Download Caring For a Person with Alzheimer's Disease PDF

TitleCaring For a Person with Alzheimer's Disease
LanguageEnglish
File Size34.3 MB
Total Pages108
Table of Contents
                            Table of Contents
About this Guide
Understanding AD
	Stages of AD and What They Mean
	How to Learn More About AD
Caring for a Person with AD
	Understanding How AD  Changes People- Challenges and Coping Strategies
	Helping Family Members and  Others Understand AD
	Planning Ahead-Health, Legal, and Financial Issues
	Keeping the Person with AD Safe
	Providing Everyday Care  for People with AD
	Adapting Activities for  People with AD
When You Need Help
	Getting Help with Caregiving
	Finding the Right Place  for the Person with AD
The Medical Side of AD
	Medicines to Treat AD  Symptoms and Behaviors
	Common Medical Problems  in People with AD
Coping with the Last Stages of AD
	Coping with Late-Stage AD
	End-of-Life Care
Caring for Yourself
	How to Take Care of Yourself
Joining a Clinical Trial
Summary
Words to Know
                        
Document Text Contents
Page 1

Caring
for a Person with
Alzheimer’s Disease
Your Easy-to-Use Guide
from the National Institute on Aging

Page 54

Traveling
Taking the person with AD on a trip is a challenge. Traveling
can make the person more worried and confused. Planning can
make travel easier for everyone. Below are some tips that you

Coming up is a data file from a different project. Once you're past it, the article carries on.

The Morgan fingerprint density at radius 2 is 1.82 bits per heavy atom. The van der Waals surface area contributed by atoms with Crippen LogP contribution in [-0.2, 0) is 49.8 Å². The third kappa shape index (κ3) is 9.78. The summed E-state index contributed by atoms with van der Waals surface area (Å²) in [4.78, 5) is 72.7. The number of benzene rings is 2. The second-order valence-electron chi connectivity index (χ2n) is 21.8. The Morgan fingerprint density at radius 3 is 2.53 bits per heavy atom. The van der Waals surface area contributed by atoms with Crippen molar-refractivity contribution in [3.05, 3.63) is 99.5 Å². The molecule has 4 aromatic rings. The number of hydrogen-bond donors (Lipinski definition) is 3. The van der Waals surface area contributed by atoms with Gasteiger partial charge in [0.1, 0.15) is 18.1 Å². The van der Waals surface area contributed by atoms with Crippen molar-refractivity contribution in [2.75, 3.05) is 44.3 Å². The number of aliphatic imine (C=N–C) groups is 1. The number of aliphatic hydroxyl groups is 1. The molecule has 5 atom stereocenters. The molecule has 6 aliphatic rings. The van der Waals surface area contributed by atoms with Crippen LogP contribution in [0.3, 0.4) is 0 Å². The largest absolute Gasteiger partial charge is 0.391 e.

may find helpful.

Before you leave on the trip:

• Talk with your doctor about medicines to calm

someone who gets upset while traveling.


• Find someone to help you at the airport or train station.

• Keep important documents with you in a safe place.
These include: insurance cards, passports, doctor’s
name and phone number, list of medicines, and a
copy of medical records.

• Pack items the person enjoys looking at or holding
for comfort.

• Travel with another family member or friend.

• Take an extra set of clothing in a carry-on bag.

After you arrive:

• Allow lots of time for each thing you want to do.
Do not plan too many activities.

• Plan rest periods.

• Follow a routine like the one you use at home.
For example, try to have the person eat, rest, and go
to bed at the same time he or she does at home.

• Keep a well-lighted path to the toilet, and leave the
bathroom light on all night.

• Be prepared to cut your visit short.

People with memory problems may wander around a place
they don’t know well (see “How to cope with wandering”
on page 20).

In case someone with AD gets lost:

• Make sure they wear or have something with them that
tells who they are, such as an ID bracelet.

• Carry a recent photo of the person with you on the trip.

52 Caring for a Person with Alzheimer’s Disease: Your Easy-to-Use Guide

Page 55

Caring for a Person with AD

Spiritual activities
Like you, the person with AD may have spiritual needs. If so,
you can help the person stay part of his or her faith community.
This can help the person feel connected to others and
remember pleasant times.

Here are some tips for helping a person with
AD who has spiritual needs:

• Involve the person in spiritual activities that he or
she has known well. These might include worship,
religious or other readings, sacred music, prayer, and
holiday rituals.

• Tell people in your faith community that the person
has AD. Encourage them to talk with the person and
show him or her that they still care.

• Play religious or other music that is important to the
person. It may bring back old memories. Even if the
person with AD has a problem finding the right
words to speak, he or she still may be able to sing
songs or hymns from the past.

Caring for a Person with AD 53

Page 108

Publication No. 17-AG-6173
January 2017

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